Mon February 27, 2012
It's All Politics

Romney's Wealth 'Gaffes' Seem Less About Money, More About Him

Originally published on Mon February 27, 2012 2:34 pm

Mitt Romney walks with driver Brian Vickers at the Daytona International Speedway in Florida on Sunday, Feb. 26, 2012.
Rainier Ehrhardt AP

By this point, as virtually everyone knows, Mitt Romney has fed a stereotype of himself as an out-of-touch plutocrat through a series of comments the news media have labeled "gaffes."

The word gaffe, of course, as Michael Kinsley once observed, has at least two meanings: the generally used one of something that's a social faux pas, and the Washington one, which the journalist said was "someone telling the truth by accident."

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12:55pm

Mon February 27, 2012
The Two-Way

Colombia's FARC Says It Will Halt Kidnappings

Originally published on Mon February 27, 2012 1:05 pm

Miriam Lasso, sister of police sergeant Cesar Augusto Lasso who was kidnapped by the FARC in Nov. of 1998, holds a candle next to pictures of several police and military hostages of the FARC, in January in Cali.
AFP AFP/Getty Images

The rebel group that has made kidnapping a central part of its operating procedure in Colombia says it is halting the practice and releasing 10 security force members it has held for as long as 14 years.

"From this day on we are halting the practice in our revolutionary activity," the leftist Revolutionary Armed Forces of Colombia (FARC) said in a statement released on its website.

Colombian President Juan Manuel Santos issued a cautious message on Twitter.

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12:42pm

Mon February 27, 2012
National Security

U.S., Iran Eye Each Other Warily In Persian Gulf

An Iraqi jet fired missiles that hit the USS Stark in the Persian Gulf in 1987, killing 37 U.S. sailors. Iraq and Iran were at war at the time, and the U.S. wanted to keep open the regiion's vital oil shipping lanes. The current friction between the U.S. and Iran has again raised tension in the Gulf.
U.S Navy AP

History never repeats itself exactly. But the current escalation in tension and rhetoric between the United States and Iran has revived memories of the Persian Gulf tanker war of the 1980s.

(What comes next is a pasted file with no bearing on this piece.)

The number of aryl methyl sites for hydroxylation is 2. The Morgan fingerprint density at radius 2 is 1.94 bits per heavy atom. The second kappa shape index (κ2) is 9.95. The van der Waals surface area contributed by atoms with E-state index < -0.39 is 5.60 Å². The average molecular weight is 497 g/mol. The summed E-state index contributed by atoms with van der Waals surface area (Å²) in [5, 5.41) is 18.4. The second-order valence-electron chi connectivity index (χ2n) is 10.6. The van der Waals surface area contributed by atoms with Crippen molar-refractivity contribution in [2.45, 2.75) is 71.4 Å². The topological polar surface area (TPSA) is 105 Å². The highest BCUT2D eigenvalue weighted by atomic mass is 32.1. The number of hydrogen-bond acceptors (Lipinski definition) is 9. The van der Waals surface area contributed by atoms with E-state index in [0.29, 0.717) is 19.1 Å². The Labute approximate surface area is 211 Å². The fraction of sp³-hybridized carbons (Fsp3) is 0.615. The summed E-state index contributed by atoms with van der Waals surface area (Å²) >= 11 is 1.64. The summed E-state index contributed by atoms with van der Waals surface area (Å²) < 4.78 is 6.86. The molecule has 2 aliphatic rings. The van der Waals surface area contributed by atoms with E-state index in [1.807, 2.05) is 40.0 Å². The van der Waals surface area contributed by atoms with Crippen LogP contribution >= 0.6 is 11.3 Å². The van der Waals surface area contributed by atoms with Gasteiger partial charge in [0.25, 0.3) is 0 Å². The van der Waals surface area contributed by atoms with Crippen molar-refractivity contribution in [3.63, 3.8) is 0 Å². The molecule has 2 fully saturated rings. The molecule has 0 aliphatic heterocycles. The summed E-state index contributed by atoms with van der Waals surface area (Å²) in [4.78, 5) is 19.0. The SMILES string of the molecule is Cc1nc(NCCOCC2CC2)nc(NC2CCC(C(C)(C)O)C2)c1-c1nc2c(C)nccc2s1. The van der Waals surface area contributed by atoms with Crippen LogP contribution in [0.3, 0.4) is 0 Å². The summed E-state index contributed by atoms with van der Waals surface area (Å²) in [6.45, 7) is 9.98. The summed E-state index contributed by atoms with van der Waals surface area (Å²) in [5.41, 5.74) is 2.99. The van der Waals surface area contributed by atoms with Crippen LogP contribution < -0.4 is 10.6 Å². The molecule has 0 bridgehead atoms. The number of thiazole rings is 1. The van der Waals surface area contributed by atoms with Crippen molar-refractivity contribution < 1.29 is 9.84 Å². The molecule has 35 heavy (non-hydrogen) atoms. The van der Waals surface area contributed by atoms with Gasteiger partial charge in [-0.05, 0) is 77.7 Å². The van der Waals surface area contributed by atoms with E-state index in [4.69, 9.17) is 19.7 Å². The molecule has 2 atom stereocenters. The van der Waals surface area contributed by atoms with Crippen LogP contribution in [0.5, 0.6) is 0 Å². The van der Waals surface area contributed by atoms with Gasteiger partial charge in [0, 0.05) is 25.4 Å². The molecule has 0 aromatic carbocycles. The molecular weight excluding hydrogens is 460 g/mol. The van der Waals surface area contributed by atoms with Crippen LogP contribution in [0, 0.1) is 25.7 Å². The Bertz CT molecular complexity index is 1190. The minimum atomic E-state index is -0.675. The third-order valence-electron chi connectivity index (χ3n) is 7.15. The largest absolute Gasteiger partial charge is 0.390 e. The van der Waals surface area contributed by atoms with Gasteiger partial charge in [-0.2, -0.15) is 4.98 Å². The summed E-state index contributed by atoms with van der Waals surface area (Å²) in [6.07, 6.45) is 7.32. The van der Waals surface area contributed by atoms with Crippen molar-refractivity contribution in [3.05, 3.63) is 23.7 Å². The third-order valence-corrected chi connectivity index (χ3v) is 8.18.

As an offshoot of the war taking place back then between Iran and Iraq, the U.S. offered protection to Kuwaiti ships carrying oil through the Straits of Hormuz. This led to attacks on multiple military and civilian ships. In addition, the U.S. Navy in 1988 shot down an Iranian airliner that was mistaken for a jet fighter.

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12:29pm

Mon February 27, 2012
Shots - Health Blog

Active Video Games Don't Keep Kids Moving

Just because it's an "active" video game, doesn't mean the kid stays active.
Jeff Gentner AP

Active video games like the Wii seem just the thing to lure children into getting more exercise. But in real life, giving a child active video games doesn't get them off the couch and moving.

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11:31am

Mon February 27, 2012
The Salt

Judge Dismisses Organic Farmers' Case Against Monsanto

Originally published on Tue February 28, 2012 9:37 am

Farmer Alan Madison fills a seed hopper with Monsanto hybrid seed corn near Arlington, Illinois, U.S. A group of organic and other growers say they're concerned they'll be sued by Monsanto if pollen from seeds like these drift onto their fields.
Daniel Acker Landov

A New York federal court today dismissed a lawsuit against agribusiness giant Monsanto brought by thousands of certified organic farmers. The farmers hoped the suit would protect them against infringing on the company's crop patents in the future.

The Organic Seed Growers and Trade Association and several other growers and organizations do not use Monsanto seeds. But they were betting that the judge would agree that Monsanto should not be allowed to sue them if pollen from the company's patented crops happened to drift into their fields.